Typically, a minority shareholder has very limited rights regarding the operations of a company. There are a multitude of reasons why shareholders can disagree, including differing visions of strategy, financial issues or simply personality differences that can influence business valuation. Outside of an existing buy-sell agreement, the California Corporations Code provides the procedures for both an involuntary and voluntary dissolution.

In extreme circumstances, a dissenting shareholder can force the INVOLUNTARY sale of the entire business, through the guidance set forth in California Corporations Code § 1800 (Code § 1800). In less severe scenarios, shareholders who combine to own 50% or more of a company can elect to wind up and VOLUNTARILY dissolve the company under the procedures specified in California Corporations Code § 1900 (Code § 1900).

Corporations Code 2000 Alternatives

California Corporations Code § 2000 (Code § 2000) is a third alternative for corporations or 50% or more of the shareholders. Typically, the opposing parties, referred by Code § 2000 as the moving party and buying party, will have to hire three independent appraisers to determine the fair value of the subject company (as defined above). The outcome of the appraisers is then taken to the Court to confirm the fair value of the subject company.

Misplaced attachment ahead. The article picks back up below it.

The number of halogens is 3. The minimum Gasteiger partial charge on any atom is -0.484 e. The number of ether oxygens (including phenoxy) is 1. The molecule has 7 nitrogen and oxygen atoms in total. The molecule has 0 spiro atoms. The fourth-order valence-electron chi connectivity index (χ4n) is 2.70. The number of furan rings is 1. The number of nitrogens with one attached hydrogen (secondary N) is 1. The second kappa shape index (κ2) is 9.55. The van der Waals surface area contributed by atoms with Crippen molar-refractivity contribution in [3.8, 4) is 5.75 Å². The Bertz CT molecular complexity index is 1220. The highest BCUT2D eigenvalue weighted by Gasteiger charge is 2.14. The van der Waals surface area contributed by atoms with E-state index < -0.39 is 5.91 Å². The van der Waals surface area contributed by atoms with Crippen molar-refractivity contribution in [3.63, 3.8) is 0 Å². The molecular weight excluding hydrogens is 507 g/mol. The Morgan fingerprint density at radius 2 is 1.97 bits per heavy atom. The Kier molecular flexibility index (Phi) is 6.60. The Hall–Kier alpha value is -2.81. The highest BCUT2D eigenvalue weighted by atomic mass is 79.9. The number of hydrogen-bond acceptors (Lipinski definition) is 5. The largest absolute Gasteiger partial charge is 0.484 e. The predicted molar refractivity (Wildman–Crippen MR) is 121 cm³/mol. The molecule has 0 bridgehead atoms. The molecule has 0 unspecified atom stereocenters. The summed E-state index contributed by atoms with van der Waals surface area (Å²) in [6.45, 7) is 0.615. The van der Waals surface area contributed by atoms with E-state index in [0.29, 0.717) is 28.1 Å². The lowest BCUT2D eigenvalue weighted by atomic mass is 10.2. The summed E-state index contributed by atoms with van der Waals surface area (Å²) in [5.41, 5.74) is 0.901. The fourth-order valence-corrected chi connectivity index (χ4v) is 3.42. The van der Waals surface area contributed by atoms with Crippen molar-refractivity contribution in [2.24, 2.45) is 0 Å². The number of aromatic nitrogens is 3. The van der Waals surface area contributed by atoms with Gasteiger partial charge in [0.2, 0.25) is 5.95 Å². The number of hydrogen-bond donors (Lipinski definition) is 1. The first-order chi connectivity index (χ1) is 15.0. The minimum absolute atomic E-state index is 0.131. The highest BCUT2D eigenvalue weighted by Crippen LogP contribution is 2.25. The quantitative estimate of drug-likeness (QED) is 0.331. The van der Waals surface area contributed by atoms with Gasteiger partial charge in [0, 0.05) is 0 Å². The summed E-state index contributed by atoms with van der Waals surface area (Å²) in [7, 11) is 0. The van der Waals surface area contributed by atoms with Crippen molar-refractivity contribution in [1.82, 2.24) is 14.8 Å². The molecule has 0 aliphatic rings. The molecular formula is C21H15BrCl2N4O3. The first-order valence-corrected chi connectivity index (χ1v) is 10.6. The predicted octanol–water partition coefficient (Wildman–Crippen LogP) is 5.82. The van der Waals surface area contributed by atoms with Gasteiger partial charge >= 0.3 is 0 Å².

Code § 2000 specifies that a specific, rarely used standard of value is required to value the subject company. Specifically, “The fair value shall be determined on the basis of liquidation value as of the valuation date but taking into account the possibility, if any, of the sale of the entire business as a going concern.”

It is important to note the inherent premise of value for Code § 2000 is also different from typical valuations and/or appraisals. Generally, companies are valued under the premise of “going concern”, which assumes the company will continue to operate regularly into the foreseeable future. However, valuations performed under Code § 2000 must consider both the liquidation value and the liquidation value as a going concern. The procedures taken to consider both of these premises of value are meant to allow the moving party to emulate the procedures taken under Code § 1800 and Code § 1900, while allowing the buying party the opportunity to avoid dissolution.

Conclusions About Corporations Code 2000

Once the fair value of the subject company is confirmed by the court, the buying party will be given the opportunity to buy out the dissenting shareholders at the stated amount, or to proceed with the dissolution of the company.